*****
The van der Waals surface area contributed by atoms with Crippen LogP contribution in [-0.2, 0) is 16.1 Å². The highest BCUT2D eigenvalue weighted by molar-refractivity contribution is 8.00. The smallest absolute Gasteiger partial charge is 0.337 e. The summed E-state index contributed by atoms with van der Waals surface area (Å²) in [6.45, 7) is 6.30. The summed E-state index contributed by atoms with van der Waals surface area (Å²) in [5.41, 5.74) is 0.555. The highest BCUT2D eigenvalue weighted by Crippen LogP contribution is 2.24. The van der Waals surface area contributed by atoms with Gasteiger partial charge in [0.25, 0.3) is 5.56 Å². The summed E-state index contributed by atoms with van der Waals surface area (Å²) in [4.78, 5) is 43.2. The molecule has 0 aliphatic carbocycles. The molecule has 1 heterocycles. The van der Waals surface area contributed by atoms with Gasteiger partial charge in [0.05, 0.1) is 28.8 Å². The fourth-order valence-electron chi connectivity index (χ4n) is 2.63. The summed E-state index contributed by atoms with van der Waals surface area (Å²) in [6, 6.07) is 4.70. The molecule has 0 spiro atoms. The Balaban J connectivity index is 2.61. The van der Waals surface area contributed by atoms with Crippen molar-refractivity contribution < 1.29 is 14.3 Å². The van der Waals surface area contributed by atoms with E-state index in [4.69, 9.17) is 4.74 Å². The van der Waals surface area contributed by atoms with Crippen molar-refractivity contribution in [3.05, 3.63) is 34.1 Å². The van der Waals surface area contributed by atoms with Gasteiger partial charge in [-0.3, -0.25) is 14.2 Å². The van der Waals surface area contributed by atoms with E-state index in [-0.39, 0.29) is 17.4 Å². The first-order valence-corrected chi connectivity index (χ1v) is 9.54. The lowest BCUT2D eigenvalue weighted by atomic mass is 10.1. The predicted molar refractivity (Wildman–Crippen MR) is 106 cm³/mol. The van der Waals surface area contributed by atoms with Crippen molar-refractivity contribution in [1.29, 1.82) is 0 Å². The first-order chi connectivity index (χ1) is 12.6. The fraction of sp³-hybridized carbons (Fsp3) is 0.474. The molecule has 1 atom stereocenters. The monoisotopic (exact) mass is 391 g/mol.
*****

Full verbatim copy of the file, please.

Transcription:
The van der Waals surface area contributed by atoms with Crippen LogP contribution in [-0.2, 0) is 16.1 Å². The highest BCUT2D eigenvalue weighted by molar-refractivity contribution is 8.00. The smallest absolute Gasteiger partial charge is 0.337 e. The summed E-state index contributed by atoms with van der Waals surface area (Å²) in [6.45, 7) is 6.30. The summed E-state index contributed by atoms with van der Waals surface area (Å²) in [5.41, 5.74) is 0.555. The highest BCUT2D eigenvalue weighted by Crippen LogP contribution is 2.24. The van der Waals surface area contributed by atoms with Gasteiger partial charge in [0.25, 0.3) is 5.56 Å². The summed E-state index contributed by atoms with van der Waals surface area (Å²) in [4.78, 5) is 43.2. The molecule has 0 aliphatic carbocycles. The molecule has 1 heterocycles. The van der Waals surface area contributed by atoms with Gasteiger partial charge in [0.05, 0.1) is 28.8 Å². The fourth-order valence-electron chi connectivity index (χ4n) is 2.63. The summed E-state index contributed by atoms with van der Waals surface area (Å²) in [6, 6.07) is 4.70. The molecule has 0 spiro atoms. The Balaban J connectivity index is 2.61. The van der Waals surface area contributed by atoms with Crippen molar-refractivity contribution < 1.29 is 14.3 Å². The van der Waals surface area contributed by atoms with E-state index in [4.69, 9.17) is 4.74 Å². The van der Waals surface area contributed by atoms with Crippen molar-refractivity contribution in [3.05, 3.63) is 34.1 Å². The van der Waals surface area contributed by atoms with Gasteiger partial charge in [-0.3, -0.25) is 14.2 Å². The van der Waals surface area contributed by atoms with E-state index in [-0.39, 0.29) is 17.4 Å². The first-order valence-corrected chi connectivity index (χ1v) is 9.54. The lowest BCUT2D eigenvalue weighted by atomic mass is 10.1. The predicted molar refractivity (Wildman–Crippen MR) is 106 cm³/mol. The van der Waals surface area contributed by atoms with Crippen molar-refractivity contribution in [1.29, 1.82) is 0 Å². The first-order chi connectivity index (χ1) is 12.6. The fraction of sp³-hybridized carbons (Fsp3) is 0.474. The molecule has 1 atom stereocenters. The monoisotopic (exact) mass is 391 g/mol.